Update: my dear friend and fellow Fleshbotette Waking Vixen writes,

“**Never give a stranger your real name, email address, your phone number,
physical address or location at any given time, information that could let
them know where you work or hang out, or send photos that reveal your face.**

From both a sex worker and slutty CL’er perspective – if someone refused to
give me any of these identifying details, plain and simple, I would never
meet them. Though I understand that people are concerned about being
discreet (or “discrete” in the popular CL misspelling), this is a big red
flag to me and would make me feel like the person had something to hide.

I think the problem is that past the initial exchange, a certain level of
trust must be exchanged in order for online dating to work. Yes, this opens
you up to being stalked, etc, but without these details you might never get
a date.

Escorts are increasingly using services like date-check.com and
roomservice2000.com – where the client enters their personal info once and
then the sex worker checks up on them through the site. Its a nice level of
security without the personal exposure to another potentially not
trustworthy person. Of course, it also ads a third party to the equation,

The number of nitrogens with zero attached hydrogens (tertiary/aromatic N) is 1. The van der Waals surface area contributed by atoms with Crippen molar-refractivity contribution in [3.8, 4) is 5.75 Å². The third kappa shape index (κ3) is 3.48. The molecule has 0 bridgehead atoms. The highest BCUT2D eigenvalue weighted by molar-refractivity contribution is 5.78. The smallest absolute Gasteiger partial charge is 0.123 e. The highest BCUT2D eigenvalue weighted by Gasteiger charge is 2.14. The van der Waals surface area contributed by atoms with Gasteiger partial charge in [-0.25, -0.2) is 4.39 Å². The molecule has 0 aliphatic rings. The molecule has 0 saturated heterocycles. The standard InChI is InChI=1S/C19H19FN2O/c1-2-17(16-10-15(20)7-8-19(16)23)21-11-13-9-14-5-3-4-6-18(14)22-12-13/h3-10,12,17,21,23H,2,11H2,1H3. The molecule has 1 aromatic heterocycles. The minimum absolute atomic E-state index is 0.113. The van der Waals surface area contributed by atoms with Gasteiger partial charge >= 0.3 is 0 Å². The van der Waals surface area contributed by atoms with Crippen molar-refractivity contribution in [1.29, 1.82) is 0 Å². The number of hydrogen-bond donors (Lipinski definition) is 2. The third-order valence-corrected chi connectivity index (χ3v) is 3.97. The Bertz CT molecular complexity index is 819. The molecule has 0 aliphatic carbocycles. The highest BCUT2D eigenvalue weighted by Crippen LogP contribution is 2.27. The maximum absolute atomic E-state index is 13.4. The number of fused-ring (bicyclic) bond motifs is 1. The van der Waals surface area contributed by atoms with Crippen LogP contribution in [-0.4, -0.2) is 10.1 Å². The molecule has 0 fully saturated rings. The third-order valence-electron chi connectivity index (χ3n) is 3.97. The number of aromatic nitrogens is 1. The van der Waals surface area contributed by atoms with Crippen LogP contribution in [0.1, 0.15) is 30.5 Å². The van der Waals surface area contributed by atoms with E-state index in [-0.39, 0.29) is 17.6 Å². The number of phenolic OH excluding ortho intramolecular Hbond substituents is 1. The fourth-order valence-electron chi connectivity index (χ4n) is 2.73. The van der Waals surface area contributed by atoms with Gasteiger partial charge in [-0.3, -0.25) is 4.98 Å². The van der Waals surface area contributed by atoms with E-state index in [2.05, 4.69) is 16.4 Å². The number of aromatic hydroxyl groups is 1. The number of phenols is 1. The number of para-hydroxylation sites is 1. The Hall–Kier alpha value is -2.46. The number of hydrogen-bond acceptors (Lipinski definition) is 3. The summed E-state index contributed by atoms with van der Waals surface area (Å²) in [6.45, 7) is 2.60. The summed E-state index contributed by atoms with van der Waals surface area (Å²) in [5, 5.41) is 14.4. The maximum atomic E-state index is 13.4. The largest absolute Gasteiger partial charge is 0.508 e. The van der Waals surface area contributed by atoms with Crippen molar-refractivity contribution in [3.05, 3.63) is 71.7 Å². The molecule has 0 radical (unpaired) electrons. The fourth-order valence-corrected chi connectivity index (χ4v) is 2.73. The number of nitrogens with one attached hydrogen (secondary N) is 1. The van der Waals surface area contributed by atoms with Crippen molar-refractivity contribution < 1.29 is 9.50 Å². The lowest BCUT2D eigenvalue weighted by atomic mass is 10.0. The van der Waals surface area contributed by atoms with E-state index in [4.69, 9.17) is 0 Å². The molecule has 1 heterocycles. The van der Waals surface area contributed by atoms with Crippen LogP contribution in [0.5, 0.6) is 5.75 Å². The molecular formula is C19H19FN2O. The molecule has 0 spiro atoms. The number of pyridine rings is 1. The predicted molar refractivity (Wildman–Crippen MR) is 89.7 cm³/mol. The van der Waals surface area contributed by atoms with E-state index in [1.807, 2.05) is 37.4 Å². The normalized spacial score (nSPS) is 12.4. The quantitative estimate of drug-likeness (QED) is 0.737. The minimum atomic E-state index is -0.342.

which might not be all that desirable.

I’m a little surprised that online daters haven’t started using these
services – or if they have, I’m surprise I haven’t heard of it. I think
internet daters could learn a lot from the way sex workers do things,
personally.”

Violet Blue

The London Times named Violet Blue "One of the 40 bloggers who really count" and Self Magazine named TinyNibbles one of the “Best Sex Resources for Women.” Blue is an autodidact and pundit on sex and technology, hacking and security, porn for women, privacy and bleeding-edge tech culture. She is a journalist for ZDNet, CBS News, CNET; she's an educator, speaker, crisis counselor, volunteer NGO trainer, and the author and editor of over 40 award-winning books.